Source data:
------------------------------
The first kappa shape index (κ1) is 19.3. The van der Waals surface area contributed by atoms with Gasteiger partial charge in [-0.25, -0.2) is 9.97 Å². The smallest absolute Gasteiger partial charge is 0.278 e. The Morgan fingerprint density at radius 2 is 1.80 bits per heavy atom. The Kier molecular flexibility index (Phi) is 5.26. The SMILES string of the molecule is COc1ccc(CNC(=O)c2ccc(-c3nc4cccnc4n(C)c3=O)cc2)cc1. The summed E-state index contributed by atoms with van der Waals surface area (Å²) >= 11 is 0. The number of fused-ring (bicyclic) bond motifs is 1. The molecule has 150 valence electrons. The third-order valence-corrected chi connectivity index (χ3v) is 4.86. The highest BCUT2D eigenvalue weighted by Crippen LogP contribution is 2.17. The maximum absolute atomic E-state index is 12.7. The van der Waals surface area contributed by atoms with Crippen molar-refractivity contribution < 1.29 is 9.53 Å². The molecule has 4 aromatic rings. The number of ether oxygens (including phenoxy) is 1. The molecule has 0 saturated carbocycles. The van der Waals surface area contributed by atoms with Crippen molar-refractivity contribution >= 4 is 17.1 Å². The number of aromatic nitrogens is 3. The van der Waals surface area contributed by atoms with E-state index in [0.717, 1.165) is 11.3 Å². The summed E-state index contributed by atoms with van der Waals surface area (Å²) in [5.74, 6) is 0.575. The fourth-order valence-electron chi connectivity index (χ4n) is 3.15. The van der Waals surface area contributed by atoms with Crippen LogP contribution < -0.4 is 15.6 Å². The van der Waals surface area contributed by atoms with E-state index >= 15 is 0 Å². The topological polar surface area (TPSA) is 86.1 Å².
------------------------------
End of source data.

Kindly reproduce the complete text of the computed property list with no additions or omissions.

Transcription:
The first kappa shape index (κ1) is 19.3. The van der Waals surface area contributed by atoms with Gasteiger partial charge in [-0.25, -0.2) is 9.97 Å². The smallest absolute Gasteiger partial charge is 0.278 e. The Morgan fingerprint density at radius 2 is 1.80 bits per heavy atom. The Kier molecular flexibility index (Phi) is 5.26. The SMILES string of the molecule is COc1ccc(CNC(=O)c2ccc(-c3nc4cccnc4n(C)c3=O)cc2)cc1. The summed E-state index contributed by atoms with van der Waals surface area (Å²) >= 11 is 0. The number of fused-ring (bicyclic) bond motifs is 1. The molecule has 150 valence electrons. The third-order valence-corrected chi connectivity index (χ3v) is 4.86. The highest BCUT2D eigenvalue weighted by Crippen LogP contribution is 2.17. The maximum absolute atomic E-state index is 12.7. The van der Waals surface area contributed by atoms with Crippen molar-refractivity contribution < 1.29 is 9.53 Å². The molecule has 4 aromatic rings. The number of ether oxygens (including phenoxy) is 1. The molecule has 0 saturated carbocycles. The van der Waals surface area contributed by atoms with Crippen molar-refractivity contribution >= 4 is 17.1 Å². The number of aromatic nitrogens is 3. The van der Waals surface area contributed by atoms with E-state index in [0.717, 1.165) is 11.3 Å². The summed E-state index contributed by atoms with van der Waals surface area (Å²) in [5.74, 6) is 0.575. The fourth-order valence-electron chi connectivity index (χ4n) is 3.15. The van der Waals surface area contributed by atoms with Crippen LogP contribution < -0.4 is 15.6 Å². The van der Waals surface area contributed by atoms with E-state index >= 15 is 0 Å². The topological polar surface area (TPSA) is 86.1 Å².